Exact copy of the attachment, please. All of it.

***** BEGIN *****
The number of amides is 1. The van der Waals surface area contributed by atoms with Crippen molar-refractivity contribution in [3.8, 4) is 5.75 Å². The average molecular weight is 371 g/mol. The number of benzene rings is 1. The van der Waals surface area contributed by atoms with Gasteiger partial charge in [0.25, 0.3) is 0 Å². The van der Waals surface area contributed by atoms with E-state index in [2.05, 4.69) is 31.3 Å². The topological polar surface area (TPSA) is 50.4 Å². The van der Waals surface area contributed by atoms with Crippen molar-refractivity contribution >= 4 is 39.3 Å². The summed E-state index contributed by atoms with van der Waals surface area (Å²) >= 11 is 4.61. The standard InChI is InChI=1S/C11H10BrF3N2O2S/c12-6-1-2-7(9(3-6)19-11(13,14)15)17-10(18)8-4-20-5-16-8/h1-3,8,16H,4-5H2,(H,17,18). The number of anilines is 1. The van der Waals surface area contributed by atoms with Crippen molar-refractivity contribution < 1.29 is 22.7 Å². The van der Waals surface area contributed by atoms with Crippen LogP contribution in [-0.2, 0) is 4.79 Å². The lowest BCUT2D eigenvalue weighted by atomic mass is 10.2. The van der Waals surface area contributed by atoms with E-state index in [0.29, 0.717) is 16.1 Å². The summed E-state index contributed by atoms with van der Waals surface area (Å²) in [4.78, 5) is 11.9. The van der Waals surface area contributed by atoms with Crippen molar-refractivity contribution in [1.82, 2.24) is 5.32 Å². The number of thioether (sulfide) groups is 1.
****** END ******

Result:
The number of amides is 1. The van der Waals surface area contributed by atoms with Crippen molar-refractivity contribution in [3.8, 4) is 5.75 Å². The average molecular weight is 371 g/mol. The number of benzene rings is 1. The van der Waals surface area contributed by atoms with Gasteiger partial charge in [0.25, 0.3) is 0 Å². The van der Waals surface area contributed by atoms with E-state index in [2.05, 4.69) is 31.3 Å². The topological polar surface area (TPSA) is 50.4 Å². The van der Waals surface area contributed by atoms with Crippen molar-refractivity contribution >= 4 is 39.3 Å². The summed E-state index contributed by atoms with van der Waals surface area (Å²) >= 11 is 4.61. The standard InChI is InChI=1S/C11H10BrF3N2O2S/c12-6-1-2-7(9(3-6)19-11(13,14)15)17-10(18)8-4-20-5-16-8/h1-3,8,16H,4-5H2,(H,17,18). The number of anilines is 1. The van der Waals surface area contributed by atoms with Crippen molar-refractivity contribution < 1.29 is 22.7 Å². The van der Waals surface area contributed by atoms with Crippen LogP contribution in [-0.2, 0) is 4.79 Å². The lowest BCUT2D eigenvalue weighted by atomic mass is 10.2. The van der Waals surface area contributed by atoms with E-state index in [0.29, 0.717) is 16.1 Å². The summed E-state index contributed by atoms with van der Waals surface area (Å²) in [4.78, 5) is 11.9. The van der Waals surface area contributed by atoms with Crippen molar-refractivity contribution in [1.82, 2.24) is 5.32 Å². The number of thioether (sulfide) groups is 1.